British nationals and vulnerable Afghans who have been approved for evacuation have spoken of their anguish and frustration as they remain trapped in Afghanistan months after it was taken over by the Taliban.
After devastating testimony by a whistleblower in the Foreign Office, who claimed there was an incompetent and chaotic response to the fall of Kabul, those waiting to be evacuated have called for rapid action from the UK government.
A former security adviser to the British embassy, employed under contract by the global outsourcing firm GardaWorld, said he was approved for evacuation under the Arap (Afghan relocations and assistance policy) scheme in August, but was unable to make his way through the crowds of thousands to get to the door where British officials were processing claims.
Since then he has been frustrated by the infrequent updates he has received from the Foreign, Commonwealth and Development Office (FCDO). He tried calling a number he found on the department’s website, created for people stuck in Afghanistan, but he was on-hold in a queue for an hour before being disconnected shortly after getting through.
“It’s very expensive for us to call this number, oor $1 (76p) a minute, it’s a huge amount of money – it is not fair that it’s so expensive," hy het gesê. He is no longer trying to call the hotline, and has been emailing different accounts which he has found online, trying to get information about when he and his wife and four children might be called for evacuation.
Around three weeks ago he received an email asking if he was happy for officials to share his family’s details with officials in Pakistan, so that he could leave Afghanistan through that border. He agreed, but has heard nothing since. “Our bags have been packed since August. We’re ready to leave now. It feels like life has stopped. I’m looking at my phone all day to see if we have received an email with news," hy het gesê.
The Guardian understands FCDO is trying assist British nationals to leave where possible. While British nationals are being offered consulate assistance, queries about anyone who isn’t a British national are directed to the Home Office.
A 47-year-old cab driver, who first moved to the UK as an asylum seeker 21 jare terug, said he was once so proud to be a British citizen. But that pride has dimmed significantly over the past few months, as he remains trapped in Afghanistan.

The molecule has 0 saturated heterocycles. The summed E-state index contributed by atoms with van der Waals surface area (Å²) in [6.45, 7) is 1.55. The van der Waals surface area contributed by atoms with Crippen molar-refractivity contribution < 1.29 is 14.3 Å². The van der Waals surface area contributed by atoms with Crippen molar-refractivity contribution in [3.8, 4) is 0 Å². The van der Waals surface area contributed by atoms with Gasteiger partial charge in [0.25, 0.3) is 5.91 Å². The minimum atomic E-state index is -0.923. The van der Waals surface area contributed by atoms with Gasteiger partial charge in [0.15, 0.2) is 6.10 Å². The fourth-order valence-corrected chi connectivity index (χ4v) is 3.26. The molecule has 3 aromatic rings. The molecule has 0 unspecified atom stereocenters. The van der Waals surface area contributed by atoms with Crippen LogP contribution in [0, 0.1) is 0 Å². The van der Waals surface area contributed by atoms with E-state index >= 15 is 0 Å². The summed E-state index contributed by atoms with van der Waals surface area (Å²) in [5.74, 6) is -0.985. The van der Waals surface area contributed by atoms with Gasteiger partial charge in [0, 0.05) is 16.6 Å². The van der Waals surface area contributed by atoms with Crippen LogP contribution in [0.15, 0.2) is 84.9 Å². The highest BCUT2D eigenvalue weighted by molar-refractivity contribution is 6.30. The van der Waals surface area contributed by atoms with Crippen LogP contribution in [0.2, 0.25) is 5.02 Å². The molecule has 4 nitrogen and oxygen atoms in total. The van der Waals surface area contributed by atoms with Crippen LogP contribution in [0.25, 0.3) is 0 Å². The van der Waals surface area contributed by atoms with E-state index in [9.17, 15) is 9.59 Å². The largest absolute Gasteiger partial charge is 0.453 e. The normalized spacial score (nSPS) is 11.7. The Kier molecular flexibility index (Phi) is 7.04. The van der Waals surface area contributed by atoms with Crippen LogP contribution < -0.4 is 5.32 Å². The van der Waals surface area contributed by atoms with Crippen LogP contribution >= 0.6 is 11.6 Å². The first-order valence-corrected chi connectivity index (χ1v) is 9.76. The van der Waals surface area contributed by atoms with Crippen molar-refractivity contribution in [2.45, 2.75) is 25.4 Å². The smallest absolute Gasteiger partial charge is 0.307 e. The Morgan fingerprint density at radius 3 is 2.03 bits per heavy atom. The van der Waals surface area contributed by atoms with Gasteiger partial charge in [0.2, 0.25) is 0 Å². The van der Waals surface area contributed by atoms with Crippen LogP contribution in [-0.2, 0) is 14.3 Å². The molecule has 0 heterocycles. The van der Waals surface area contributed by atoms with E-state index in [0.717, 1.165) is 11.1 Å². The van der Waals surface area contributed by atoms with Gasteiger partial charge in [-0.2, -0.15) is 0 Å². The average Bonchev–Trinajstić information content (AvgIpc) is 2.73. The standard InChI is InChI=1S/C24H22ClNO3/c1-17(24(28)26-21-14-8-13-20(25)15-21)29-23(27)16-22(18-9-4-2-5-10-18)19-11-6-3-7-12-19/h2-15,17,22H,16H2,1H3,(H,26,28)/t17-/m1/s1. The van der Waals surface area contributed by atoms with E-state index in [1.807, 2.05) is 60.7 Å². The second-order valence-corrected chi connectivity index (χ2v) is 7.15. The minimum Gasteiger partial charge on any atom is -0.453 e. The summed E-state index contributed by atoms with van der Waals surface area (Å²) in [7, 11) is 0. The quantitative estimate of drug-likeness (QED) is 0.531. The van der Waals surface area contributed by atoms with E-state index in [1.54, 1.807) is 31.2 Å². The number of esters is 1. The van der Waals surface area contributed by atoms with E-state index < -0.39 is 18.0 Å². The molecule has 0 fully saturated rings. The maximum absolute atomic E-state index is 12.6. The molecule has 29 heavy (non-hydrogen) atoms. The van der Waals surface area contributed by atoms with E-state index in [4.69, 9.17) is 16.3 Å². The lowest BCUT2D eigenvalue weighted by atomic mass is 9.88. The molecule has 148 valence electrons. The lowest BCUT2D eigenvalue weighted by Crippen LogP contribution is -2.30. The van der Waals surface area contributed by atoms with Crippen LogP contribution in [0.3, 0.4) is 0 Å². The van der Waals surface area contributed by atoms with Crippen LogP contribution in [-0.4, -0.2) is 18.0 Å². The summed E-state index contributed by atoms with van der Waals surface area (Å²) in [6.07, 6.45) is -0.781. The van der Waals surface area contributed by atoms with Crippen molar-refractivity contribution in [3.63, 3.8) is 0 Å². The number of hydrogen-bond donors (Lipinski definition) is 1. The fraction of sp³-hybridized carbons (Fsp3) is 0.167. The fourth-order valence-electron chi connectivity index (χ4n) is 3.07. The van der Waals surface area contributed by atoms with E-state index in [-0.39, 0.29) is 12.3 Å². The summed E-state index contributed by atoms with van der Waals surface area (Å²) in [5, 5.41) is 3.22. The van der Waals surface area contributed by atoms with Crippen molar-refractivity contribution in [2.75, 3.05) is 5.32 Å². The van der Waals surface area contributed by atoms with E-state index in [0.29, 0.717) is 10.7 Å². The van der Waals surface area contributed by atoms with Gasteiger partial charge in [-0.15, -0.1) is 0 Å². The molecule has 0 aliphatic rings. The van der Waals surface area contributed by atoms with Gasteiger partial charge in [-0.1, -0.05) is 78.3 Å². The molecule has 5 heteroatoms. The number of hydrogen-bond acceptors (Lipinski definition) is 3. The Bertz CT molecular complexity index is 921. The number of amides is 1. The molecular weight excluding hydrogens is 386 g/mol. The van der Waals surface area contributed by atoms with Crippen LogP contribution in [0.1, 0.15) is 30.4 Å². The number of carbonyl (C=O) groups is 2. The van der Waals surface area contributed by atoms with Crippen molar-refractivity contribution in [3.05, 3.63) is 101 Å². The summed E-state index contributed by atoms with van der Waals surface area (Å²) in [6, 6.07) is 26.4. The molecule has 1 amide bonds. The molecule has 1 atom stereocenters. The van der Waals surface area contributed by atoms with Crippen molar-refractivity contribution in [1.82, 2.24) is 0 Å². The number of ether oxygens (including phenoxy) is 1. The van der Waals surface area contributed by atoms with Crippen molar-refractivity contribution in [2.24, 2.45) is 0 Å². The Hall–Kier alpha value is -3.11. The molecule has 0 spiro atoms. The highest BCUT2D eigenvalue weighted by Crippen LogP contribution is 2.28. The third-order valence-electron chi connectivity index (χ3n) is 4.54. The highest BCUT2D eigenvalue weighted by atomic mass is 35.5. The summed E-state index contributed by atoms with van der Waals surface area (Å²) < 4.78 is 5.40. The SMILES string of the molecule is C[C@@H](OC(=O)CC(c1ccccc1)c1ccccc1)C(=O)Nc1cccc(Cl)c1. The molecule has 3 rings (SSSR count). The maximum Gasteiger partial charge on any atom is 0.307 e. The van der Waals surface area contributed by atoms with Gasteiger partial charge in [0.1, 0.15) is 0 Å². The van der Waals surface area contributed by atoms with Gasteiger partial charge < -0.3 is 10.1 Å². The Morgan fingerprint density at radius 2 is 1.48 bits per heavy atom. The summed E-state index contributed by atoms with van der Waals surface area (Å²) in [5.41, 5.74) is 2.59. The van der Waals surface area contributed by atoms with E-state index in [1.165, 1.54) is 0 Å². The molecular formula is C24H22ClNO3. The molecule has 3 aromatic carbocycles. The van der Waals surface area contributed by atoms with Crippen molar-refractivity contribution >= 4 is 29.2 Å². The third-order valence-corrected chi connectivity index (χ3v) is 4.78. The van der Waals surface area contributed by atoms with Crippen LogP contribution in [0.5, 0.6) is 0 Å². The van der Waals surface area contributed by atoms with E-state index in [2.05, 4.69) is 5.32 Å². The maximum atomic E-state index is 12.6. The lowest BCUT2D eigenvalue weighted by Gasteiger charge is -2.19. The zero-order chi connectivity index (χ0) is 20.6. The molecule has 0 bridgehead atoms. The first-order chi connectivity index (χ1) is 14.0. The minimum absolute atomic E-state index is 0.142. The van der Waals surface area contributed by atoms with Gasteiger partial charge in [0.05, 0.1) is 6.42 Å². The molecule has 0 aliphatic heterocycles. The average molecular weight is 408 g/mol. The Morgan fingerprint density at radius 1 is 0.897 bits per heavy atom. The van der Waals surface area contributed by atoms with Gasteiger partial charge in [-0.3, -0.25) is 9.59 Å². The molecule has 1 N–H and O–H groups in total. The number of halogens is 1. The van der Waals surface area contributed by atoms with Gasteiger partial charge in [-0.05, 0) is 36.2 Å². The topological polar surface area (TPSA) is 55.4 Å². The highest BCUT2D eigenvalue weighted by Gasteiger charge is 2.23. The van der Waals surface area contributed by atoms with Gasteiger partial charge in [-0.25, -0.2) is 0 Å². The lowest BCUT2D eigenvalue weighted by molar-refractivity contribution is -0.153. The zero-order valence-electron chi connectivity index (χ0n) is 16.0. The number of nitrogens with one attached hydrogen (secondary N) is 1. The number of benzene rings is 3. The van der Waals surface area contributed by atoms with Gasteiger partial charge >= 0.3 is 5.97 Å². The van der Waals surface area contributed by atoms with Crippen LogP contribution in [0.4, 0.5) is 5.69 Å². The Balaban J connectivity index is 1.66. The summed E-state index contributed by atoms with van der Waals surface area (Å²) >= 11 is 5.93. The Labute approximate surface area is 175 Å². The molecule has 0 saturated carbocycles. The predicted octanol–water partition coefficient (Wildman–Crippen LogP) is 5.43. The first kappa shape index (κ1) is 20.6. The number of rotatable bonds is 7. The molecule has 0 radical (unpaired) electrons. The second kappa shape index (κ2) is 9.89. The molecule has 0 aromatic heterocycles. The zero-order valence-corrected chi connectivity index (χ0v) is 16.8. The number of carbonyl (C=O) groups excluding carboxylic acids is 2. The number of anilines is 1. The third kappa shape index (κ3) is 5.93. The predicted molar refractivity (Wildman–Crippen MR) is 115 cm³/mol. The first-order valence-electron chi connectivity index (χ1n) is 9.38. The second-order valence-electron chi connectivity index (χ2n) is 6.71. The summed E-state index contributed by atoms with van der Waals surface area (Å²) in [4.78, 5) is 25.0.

“They left us behind. It’s like a slap in the face. I’m just thinking I’m not a British citizen,” he said while remaining in hiding. “Nobody cares. Nobody wants to talk to us. Nobody calls us – nothing. If you see the emails that we get … They’re just updating the site every month.”
He had travelled to Afghanistan to marry in July and has been stuck ever since. When he calls the Foreign Office, and gets through, he said he is told to wait and that very little can be done. His mood has darkened as he faces his first Christmas and new year outside the UK in more than two decades.
A British national, who fled Afghanistan as a refugee in 2001 and acquired UK citizenship in 2008, is also waiting for news from the FCDO after he and his wife and five children were unable to get near the airport for their evacuation flight in August.
“It was such a mess at the airport. We formed a group of British nationals and asked the British officials to help us get into the airport, but they didn’t,” the Londoner said. He has found it hard to get clear advice about what to do since then. “I’ve had one call telling me they can facilitate the journey if I travel to the UK alone. I can’t leave my family here," hy het gesê.
He has helped create a WhatsApp group of about 200 stranded British nationals, and was preparing to attend a Zoom meeting with the others from his group to discuss what to do. “Everyone is going through a difficult financial situation. There are no jobs and we’re stuck here," hy het gesê.
In that group is a 26-year-old British national whose wife remains trapped in Afghanistan. He has a screenshot of the three-and-a-half-hours he waited on hold as he tried to get through to someone in the Foreign Office. He was in Afghanistan with his parents, who are British nationals, and wife, an Afghan national, in August.
While he and his parents were allowed to board Qatari charter flights, his wife wasn’t. “Both the Home Office and the FCDO have been providing me with conflicting information, leaving me in the dark and unable to decide what to do.” Desperate emails from both him and his dad to the consulate failed to change the situation and eventually they were forced to flee without his wife.
“I didn’t have tears in my eyes because in our culture we can’t cry, but deep down, I was broken. The message she sent me was ‘it was better off for you to kill me than live in a state like this’ … It’s unbearable and I’ve tried putting this forward to the British government, but they just won’t listen.”